Whārangi 1: Biography
Efford, Lincoln Arthur Winstone
Pacifist, social reformer, adult educationalist
I tuhia tēnei haurongo e Nicola Barnett,, ā, i tāngia tuatahitia ki Ngā Tāngata Taumata Rau Ko te wāhanga , 2000.
Lincoln Arthur Winstone Efford, who played an important role in the organisation and development of the New Zealand peace movement, was born in Christchurch on 4 August 1907, the second of three children of William Harris Efford, a metal turner, and his wife, Alice Emily Winstone. He attended Wharenui School, and Christchurch Technical College from 1920 to 1924, where he was a prefect and chairman of the debating society.
Lincoln was introduced to pacifism and politics at an early age. He was a member of the Socialist Sunday School, where controversial Unitarian minister James Chapple was his mentor, and in 1920 he participated in the first summer school of the WEA. In the early 1920s he campaigned for the abolition of compulsory military training, gathering and distributing money to defaulters, and in April 1922 was exempted from military service on religious grounds. Like his grandfather, John Efford, he was a strong supporter of the New Zealand Labour Party and was elected to the executive committee of the Christchurch branch in 1925.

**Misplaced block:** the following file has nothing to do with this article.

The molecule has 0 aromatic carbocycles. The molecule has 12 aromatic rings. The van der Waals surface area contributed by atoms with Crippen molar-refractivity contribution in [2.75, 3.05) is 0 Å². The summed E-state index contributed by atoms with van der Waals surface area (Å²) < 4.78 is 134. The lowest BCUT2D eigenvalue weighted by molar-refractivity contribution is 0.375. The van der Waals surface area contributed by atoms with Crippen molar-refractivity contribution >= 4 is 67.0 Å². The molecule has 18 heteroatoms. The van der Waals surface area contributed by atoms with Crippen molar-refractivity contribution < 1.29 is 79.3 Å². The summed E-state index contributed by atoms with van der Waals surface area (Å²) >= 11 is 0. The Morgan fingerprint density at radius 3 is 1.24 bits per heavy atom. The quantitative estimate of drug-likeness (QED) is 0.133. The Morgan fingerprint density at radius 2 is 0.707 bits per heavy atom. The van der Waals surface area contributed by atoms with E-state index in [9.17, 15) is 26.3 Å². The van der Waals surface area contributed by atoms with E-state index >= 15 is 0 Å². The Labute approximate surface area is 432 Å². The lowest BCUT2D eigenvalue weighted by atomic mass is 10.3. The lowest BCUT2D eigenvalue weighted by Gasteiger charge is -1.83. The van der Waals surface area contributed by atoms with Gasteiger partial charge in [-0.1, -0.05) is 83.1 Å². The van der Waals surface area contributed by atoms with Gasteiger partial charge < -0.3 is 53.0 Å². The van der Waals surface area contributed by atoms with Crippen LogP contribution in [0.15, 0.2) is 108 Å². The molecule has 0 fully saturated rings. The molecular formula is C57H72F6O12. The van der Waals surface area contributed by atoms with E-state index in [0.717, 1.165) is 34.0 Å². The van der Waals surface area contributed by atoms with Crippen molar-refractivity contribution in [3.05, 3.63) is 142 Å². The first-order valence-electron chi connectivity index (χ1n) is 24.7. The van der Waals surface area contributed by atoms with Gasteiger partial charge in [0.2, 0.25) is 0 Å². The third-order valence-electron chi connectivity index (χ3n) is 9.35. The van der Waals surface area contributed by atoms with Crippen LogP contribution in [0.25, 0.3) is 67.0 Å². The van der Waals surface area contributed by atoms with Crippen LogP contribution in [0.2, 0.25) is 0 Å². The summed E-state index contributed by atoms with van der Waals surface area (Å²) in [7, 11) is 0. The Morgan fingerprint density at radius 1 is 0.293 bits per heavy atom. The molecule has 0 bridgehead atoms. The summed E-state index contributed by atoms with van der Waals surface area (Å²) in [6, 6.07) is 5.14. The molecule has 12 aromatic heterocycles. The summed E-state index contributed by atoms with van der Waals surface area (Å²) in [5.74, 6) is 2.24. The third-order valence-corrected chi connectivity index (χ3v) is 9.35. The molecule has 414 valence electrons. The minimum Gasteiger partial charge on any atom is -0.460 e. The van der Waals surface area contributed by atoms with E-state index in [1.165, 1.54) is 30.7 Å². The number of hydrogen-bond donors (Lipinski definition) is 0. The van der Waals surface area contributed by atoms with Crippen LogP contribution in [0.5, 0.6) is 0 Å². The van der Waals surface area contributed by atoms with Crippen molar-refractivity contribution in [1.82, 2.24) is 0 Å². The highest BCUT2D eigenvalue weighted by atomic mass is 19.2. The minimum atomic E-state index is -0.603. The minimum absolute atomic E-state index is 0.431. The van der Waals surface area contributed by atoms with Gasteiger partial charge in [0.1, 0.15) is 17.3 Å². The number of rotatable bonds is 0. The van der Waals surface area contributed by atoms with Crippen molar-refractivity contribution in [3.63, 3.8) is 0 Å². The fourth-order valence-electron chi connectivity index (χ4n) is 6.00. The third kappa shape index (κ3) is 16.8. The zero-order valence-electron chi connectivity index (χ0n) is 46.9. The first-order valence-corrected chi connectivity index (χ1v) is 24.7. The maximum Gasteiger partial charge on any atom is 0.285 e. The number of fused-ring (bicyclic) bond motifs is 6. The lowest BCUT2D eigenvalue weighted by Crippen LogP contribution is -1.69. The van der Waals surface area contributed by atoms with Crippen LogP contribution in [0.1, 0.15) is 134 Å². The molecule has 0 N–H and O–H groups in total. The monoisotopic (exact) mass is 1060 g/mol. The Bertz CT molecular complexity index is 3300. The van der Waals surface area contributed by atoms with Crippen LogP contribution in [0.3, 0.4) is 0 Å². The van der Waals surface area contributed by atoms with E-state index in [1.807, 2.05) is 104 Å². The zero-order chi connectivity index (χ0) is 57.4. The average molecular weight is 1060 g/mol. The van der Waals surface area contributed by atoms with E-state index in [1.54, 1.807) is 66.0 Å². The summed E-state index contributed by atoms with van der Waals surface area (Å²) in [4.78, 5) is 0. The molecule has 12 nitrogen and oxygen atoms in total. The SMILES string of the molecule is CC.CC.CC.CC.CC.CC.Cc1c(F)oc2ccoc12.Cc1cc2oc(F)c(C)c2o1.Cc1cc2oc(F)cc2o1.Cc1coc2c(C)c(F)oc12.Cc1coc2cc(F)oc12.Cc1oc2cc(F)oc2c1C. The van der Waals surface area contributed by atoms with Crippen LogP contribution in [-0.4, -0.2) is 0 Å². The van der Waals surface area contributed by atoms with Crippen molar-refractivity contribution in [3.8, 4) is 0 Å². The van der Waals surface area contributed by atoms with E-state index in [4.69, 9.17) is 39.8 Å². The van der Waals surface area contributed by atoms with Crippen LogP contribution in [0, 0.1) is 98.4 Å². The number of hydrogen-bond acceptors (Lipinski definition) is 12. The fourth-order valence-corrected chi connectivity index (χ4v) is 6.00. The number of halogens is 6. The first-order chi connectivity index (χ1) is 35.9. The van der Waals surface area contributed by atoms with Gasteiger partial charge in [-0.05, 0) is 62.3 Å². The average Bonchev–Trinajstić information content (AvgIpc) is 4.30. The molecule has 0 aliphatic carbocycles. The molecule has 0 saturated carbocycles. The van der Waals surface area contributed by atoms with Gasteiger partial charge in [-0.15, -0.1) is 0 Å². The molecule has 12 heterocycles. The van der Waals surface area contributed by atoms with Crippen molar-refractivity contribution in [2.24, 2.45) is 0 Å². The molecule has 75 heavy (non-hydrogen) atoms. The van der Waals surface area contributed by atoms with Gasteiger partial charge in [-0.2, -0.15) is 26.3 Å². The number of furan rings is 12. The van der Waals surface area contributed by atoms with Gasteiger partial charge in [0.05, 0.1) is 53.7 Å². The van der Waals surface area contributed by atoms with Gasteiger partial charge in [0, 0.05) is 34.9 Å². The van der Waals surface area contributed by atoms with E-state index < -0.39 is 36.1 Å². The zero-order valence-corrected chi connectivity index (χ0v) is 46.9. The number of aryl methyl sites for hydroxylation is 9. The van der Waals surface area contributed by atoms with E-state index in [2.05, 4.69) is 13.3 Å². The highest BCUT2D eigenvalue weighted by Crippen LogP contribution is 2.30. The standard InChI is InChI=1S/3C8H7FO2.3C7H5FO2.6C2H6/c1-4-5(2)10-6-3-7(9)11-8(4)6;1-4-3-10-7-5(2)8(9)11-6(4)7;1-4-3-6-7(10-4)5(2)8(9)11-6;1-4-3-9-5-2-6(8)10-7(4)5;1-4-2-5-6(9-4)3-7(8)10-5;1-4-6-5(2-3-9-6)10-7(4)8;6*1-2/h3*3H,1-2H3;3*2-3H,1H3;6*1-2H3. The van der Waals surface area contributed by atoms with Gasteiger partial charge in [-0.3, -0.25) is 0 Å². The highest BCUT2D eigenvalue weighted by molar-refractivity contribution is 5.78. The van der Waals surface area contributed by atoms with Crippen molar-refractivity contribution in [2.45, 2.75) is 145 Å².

In 1927, after working as a cadet in the State Forestry Service for two years, Efford accepted an agricultural bursary to Canterbury College. But poor medical treatment for a rugby injury had left him seriously ill and he had been forced to abandon his studies. Nevertheless, in 1931 he returned to university, winning the Ensom Prize in 1934 and graduating MA in economics in 1935. He then undertook an investigation of social problems for the Christchurch City Council, became a tutor for the WEA, and worked for the Wellington-based Social Science Research Bureau, but the continuous pain and intermittent hospitalisation caused by his illness prohibited full-time employment.